Eating is Serious Business in Eat, Pray, Love

Eat, Pray, Love director Ryan Murphy isn’t afraid to hype his product. He recently stated in a press conference that an eating scene in the new Julia Roberts flick “is one of the most controversial scenes ever caught on film.” Murphy goes on to say that due to cultural guilt about food “having a scene where a woman eats with unabashed joy is amazing and lovely.”

Lovely to Murphy, maybe. Roger Ebert wasn’t impressed:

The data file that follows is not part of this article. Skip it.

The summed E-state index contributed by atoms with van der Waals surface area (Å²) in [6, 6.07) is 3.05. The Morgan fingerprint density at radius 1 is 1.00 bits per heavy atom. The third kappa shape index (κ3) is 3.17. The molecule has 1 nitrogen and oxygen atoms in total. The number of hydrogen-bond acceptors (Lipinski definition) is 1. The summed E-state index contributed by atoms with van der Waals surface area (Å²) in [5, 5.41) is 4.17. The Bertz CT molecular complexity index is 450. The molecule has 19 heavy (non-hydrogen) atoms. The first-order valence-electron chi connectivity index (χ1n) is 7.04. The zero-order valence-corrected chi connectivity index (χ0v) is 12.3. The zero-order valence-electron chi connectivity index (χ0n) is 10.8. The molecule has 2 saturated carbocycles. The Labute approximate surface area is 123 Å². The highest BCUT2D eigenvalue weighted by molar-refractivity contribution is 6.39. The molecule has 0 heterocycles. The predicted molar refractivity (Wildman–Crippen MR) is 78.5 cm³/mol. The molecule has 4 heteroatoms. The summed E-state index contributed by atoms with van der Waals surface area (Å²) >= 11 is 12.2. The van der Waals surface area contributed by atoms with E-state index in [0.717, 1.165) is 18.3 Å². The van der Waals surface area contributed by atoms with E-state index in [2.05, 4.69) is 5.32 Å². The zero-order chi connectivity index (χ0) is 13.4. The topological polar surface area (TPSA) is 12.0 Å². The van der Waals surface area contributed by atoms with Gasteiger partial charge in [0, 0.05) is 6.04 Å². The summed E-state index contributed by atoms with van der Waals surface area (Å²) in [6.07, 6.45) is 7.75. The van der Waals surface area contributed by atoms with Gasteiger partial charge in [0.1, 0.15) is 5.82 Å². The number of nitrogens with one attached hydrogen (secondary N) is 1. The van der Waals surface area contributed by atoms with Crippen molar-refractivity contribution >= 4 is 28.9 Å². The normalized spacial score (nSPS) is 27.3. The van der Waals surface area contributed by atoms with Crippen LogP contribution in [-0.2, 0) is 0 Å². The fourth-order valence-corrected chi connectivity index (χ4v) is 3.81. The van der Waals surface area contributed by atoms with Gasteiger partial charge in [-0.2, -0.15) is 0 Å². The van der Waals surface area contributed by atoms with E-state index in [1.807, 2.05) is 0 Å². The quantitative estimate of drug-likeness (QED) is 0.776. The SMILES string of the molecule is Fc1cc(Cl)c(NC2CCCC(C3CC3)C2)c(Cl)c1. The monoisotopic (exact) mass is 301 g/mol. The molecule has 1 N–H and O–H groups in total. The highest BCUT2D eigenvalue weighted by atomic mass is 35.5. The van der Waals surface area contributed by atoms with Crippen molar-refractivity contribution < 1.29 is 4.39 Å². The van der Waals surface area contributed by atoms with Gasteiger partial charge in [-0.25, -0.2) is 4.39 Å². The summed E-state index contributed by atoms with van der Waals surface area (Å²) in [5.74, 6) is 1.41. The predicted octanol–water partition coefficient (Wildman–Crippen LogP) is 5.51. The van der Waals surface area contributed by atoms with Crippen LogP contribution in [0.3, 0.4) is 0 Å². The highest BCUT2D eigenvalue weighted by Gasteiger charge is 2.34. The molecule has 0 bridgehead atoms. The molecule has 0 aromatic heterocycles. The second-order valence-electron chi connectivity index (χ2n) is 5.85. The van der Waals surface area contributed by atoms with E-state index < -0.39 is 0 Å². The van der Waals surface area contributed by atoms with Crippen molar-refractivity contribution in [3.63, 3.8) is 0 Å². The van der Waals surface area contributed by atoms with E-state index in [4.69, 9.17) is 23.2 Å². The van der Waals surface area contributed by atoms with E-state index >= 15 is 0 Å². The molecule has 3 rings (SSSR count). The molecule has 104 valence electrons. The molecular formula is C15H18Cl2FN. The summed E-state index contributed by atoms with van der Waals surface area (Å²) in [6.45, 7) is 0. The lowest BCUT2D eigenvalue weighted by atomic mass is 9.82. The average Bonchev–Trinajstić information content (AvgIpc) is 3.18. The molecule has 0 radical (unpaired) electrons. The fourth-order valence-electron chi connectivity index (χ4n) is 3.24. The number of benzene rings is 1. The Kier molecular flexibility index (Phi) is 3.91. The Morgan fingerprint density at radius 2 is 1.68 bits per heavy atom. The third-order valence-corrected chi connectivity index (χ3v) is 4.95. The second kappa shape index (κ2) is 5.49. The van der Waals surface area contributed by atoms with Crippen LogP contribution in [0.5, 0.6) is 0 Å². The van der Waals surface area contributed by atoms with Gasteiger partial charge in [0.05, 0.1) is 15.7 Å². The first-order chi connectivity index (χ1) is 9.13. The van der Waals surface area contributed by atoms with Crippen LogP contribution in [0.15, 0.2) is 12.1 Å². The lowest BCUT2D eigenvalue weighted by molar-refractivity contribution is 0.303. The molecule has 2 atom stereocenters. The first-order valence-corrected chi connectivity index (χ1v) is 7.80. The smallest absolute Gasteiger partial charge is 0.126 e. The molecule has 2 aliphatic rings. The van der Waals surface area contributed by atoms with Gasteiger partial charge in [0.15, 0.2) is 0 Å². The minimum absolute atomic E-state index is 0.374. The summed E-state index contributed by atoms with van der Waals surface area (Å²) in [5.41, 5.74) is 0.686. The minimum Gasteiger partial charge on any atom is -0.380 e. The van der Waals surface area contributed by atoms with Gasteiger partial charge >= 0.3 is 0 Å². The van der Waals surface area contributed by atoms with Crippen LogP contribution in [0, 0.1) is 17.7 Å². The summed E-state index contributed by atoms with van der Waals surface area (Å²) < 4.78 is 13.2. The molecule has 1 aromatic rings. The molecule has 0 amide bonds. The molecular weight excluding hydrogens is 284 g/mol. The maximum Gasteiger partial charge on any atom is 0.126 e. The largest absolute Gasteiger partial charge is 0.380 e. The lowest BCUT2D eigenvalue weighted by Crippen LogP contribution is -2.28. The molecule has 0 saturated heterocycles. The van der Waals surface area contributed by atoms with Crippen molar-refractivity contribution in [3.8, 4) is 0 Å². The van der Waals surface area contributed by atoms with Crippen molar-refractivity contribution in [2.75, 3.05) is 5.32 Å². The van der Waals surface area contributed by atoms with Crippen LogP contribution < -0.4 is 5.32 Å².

In Italy, [Roberts’s character] eats such Pavarottian plates of pasta that I hope one of the things she prayed for in India was deliverance from the sin of gluttony. At one trattoria she apparently orders the entire menu, and I am not making this up.

Ebert sounds like he was grossed out, not scandalized. He finishes his review with some subtle stings, calling the movie “shameless wish-fulfillment, a Harlequin novel crossed with a mystic travelogue.” Eat, Pray Love, says Ebert, “mercifully reverses the life chronology of many people, which is Love Pray Eat.”

The ultimate verdict on any controversy in the movie will, as always, be at the box office – and perhaps in upticks in business at your local Olive Garden.

Eating is Serious Business in Eat, Pray, Love